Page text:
The methodology was partially outlined elsewhere. Based on a retrospective power analysis, a total of 66 patients were required to demonstrate a clinically meaningful difference of 4 months in treatment duration between the appliance systems with a power of 80% and an α of 0.05, assuming a noncompletion rate of 30%. An unstratified subject allocation sequence was performed using a computer-generated randomization program. The subjects were between 11 and 21 years of age, required treatment with fixed appliances on a nonextraction basis in the mandibular arch, were in the permanent dentition, had mild mandibular incisor crowding, and had study models taken not more than 1 month before placement of the mandibular appliance. Patients were excluded if they had previous orthodontic treatment, had a complex medical history and were taking medications, had cleft lip and palate or other craniofacial anomalies, failed to attend more than 2 appointments, had 3 or more appliance breakages, were undergoing combined orthodontic-surgical treatment or correction of molar relationships, or had hypodontia in the mandibular arch other than third molars.
Two operators (P.S.F. and A.T.D.) treated the participants with both appliances; the vast majority were treated by an orthodontic resident (P.S.F.) who was equally experienced with the 2 appliances. The subjects were randomized to treatment with either a self-ligating (Smart Clip) or a conventional preadjusted edgewise system (Victory) with MBT values for tip and torque and a 0.022-in slot. All subjects followed a predetermined archwire sequence during arch levelling and alignment: 0.016-in nickel-titanium (NiTi), 0.017 × 0.025-in NiTi, 0.019 × 0.025-in NiTi, and 0.019 × 0.025-in stainless steel. Appliances were routinely adjusted at intervals of 8 weeks until the working archwire was passive; however, the 0.017 × 0.025-in NiTi wire was in situ for 6 weeks. Thereafter, treatment mechanics and archwire choices were governed by clinical requirements. Shorter interappointment intervals were used during the finishing stages. The operator was not blinded to appliance type during treatment.
Routine reference models were taken before and after treatment; all models were scored independently by an orthodontic technician. Treatment duration was measured in months from initial placement of the preadjusted edgewise appliances to their removal; the total number of appointments was also recorded. Potential confounding variables, including mechanical eruption of teeth and requirement for extractions, were noted.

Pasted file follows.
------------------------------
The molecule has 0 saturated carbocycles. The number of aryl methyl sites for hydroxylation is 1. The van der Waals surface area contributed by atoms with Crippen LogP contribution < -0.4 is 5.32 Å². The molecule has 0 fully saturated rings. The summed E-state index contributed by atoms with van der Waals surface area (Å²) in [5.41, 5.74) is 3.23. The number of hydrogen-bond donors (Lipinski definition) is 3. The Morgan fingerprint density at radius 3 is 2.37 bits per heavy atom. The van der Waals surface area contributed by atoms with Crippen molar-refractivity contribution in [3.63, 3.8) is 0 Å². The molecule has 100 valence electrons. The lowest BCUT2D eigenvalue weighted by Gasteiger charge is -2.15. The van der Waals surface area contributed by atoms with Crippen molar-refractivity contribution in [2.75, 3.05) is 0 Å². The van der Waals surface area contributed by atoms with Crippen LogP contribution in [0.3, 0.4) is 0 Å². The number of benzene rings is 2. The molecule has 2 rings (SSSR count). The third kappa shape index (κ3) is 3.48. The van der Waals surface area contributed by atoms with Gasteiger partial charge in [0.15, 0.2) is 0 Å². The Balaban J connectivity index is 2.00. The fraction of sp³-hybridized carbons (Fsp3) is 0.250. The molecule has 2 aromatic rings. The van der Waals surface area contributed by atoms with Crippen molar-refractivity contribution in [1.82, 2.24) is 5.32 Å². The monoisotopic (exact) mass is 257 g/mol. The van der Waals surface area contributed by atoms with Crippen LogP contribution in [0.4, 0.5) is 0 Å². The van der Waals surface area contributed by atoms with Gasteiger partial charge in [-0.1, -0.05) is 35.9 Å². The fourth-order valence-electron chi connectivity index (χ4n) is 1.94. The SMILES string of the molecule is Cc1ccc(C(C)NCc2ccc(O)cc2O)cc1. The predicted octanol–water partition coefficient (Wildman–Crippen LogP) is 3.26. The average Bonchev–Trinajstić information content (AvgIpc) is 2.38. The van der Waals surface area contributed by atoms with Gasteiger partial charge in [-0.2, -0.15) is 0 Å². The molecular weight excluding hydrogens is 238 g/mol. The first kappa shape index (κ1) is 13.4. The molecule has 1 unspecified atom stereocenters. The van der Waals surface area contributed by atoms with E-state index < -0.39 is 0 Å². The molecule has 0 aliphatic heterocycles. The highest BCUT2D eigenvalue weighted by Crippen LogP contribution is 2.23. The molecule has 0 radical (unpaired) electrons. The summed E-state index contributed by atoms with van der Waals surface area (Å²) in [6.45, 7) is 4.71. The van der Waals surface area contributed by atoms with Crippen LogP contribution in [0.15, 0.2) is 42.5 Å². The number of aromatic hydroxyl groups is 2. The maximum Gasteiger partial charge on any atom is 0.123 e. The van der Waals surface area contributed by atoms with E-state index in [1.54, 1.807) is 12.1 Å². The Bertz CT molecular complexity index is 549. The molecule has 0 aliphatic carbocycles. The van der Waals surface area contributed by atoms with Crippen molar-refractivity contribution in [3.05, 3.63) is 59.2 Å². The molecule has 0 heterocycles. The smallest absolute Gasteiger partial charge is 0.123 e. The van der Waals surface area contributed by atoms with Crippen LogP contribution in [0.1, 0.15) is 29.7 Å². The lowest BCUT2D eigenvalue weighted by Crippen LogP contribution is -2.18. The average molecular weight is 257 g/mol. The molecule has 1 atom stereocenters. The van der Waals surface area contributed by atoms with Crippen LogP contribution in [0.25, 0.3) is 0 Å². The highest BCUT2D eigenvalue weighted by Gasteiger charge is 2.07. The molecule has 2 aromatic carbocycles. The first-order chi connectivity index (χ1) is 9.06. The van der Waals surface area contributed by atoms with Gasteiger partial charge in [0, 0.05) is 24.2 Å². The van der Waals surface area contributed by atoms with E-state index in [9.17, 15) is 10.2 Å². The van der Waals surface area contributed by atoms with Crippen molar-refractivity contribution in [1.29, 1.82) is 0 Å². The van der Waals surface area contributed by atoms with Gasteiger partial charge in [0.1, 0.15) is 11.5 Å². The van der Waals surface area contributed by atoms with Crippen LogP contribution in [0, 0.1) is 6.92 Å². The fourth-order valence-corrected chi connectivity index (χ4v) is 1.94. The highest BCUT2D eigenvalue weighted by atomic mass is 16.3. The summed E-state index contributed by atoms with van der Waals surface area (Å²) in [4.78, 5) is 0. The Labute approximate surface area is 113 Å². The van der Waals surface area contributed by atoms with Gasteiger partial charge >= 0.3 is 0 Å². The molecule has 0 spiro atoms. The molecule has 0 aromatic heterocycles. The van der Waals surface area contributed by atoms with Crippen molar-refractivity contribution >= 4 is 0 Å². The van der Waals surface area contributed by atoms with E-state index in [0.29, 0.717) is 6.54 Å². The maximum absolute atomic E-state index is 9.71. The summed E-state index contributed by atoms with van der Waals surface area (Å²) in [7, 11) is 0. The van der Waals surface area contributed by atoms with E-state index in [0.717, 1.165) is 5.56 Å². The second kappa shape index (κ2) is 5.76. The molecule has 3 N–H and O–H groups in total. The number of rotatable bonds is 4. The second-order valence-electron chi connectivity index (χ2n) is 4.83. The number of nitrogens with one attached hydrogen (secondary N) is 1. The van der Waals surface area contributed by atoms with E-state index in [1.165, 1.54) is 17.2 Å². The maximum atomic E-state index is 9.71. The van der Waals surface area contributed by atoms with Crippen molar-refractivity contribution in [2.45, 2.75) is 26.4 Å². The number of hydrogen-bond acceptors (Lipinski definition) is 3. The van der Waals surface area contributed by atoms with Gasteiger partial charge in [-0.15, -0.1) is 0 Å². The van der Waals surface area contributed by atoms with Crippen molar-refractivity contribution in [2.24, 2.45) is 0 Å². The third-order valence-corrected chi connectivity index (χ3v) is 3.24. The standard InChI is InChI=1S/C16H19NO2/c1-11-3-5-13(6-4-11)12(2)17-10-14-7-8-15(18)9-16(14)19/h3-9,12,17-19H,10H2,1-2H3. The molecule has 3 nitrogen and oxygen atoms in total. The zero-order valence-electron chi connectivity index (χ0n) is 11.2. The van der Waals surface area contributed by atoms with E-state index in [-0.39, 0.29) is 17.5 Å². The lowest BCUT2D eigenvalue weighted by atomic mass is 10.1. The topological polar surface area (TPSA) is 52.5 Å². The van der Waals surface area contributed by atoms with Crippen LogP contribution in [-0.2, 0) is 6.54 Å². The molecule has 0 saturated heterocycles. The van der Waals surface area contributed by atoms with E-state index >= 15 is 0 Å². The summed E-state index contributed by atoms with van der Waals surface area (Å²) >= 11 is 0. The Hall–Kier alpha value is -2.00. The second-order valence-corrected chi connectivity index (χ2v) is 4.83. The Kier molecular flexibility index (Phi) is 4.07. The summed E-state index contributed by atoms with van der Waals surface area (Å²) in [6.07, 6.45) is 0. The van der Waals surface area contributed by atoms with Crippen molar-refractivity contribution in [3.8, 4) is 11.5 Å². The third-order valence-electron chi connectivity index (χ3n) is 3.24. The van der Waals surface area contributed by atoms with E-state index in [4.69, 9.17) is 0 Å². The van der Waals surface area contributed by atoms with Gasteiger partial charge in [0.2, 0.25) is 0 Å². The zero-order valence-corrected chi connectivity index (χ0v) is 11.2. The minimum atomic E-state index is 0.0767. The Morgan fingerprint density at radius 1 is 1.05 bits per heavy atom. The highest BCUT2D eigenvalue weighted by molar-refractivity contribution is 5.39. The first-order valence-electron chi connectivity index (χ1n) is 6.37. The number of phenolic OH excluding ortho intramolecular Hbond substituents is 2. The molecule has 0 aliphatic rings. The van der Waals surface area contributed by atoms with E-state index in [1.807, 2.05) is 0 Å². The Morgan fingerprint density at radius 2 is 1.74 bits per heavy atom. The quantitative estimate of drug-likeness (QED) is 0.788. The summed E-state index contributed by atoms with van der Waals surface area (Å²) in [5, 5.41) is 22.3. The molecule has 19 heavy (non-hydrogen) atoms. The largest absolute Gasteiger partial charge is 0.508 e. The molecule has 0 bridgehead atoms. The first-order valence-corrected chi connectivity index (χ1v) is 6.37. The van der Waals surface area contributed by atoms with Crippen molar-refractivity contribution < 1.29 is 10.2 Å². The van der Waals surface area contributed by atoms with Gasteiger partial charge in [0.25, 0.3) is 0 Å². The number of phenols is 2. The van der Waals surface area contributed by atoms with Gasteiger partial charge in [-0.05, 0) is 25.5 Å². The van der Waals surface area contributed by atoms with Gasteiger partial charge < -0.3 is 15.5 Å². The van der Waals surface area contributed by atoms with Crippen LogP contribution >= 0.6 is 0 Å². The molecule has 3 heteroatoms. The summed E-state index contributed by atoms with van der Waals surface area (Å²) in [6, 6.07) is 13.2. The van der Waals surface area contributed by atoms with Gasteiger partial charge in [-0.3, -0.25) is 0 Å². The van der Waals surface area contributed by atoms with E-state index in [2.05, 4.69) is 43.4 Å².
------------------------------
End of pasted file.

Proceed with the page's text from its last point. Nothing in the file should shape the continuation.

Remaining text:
Descriptive and analytical statistical analyses were performed with SPSS software (release 13.0, SPSS for Windows, SPSS, Chicago, Ill). The 2 groups were tested for differences in their baseline characteristics. Analysis of covariance (ANCOVA) was used to compare the treatment effects of the bracket systems while accounting for baseline differences and confounding continuous variables, including the number of canines mechanically erupted during treatment and the number of maxillary arch extractions undertaken. The level of statistical significance was set at P <0.05.
Sixty-six subjects were recruited for the study from May to September 2006. Overall, 54 subjects (81.8%) completed the study; those who failed to complete treatment were omitted from the analysis ( Fig ). Baseline demographic and clinical characteristics for both groups are summarized in Table I .
|Variable||Victory group||SmartClip group||Overall sample|
|Age (y)||15.48 (2.38) ∗||16.11 (2.74) ∗||15.81 (2.58) ∗|
|Male||7 (26.9%) †||11 (39.3%) †||18 (33.3%) †|
|Female||19 (73.1%) †||17 (60.7%) †||36 (66.7%) †|
|Total||26 (78.8%) †||28 (84.8%) †||54 (81.8%) †|
|Malocclusion type (n)|
|Class I||13 (50%) †||10 (35.7%) †||23 (42.5%) †|
|Class II Division 2||5 (19.2%) †||7 (25%) †||12 (22.2%) †|
|Class II Division 1||5 (19.2%) †||9 (32.1%) †||14 (25.9%) †|
|Class III||3 (11.5%) †||2 (7.1%) †||5 (9.3%) †|
|Patients having maxillary arch extractions (total)||6 (12)||9 (17)||15 (29)|
|Ectopic maxillary canines (total)||3 (4)||5 (7)||8 (11)|
The mean duration of orthodontic treatment was 19.92 months overall: 18.32 months in the Victory group and 21.41 months in the SmartClip group. A mean of 15.7 visits was required for those treated with Victory, with 2 additional visits for the SmartClip group. The mean pretreatment and posttreatment PAR scores are given in Table II .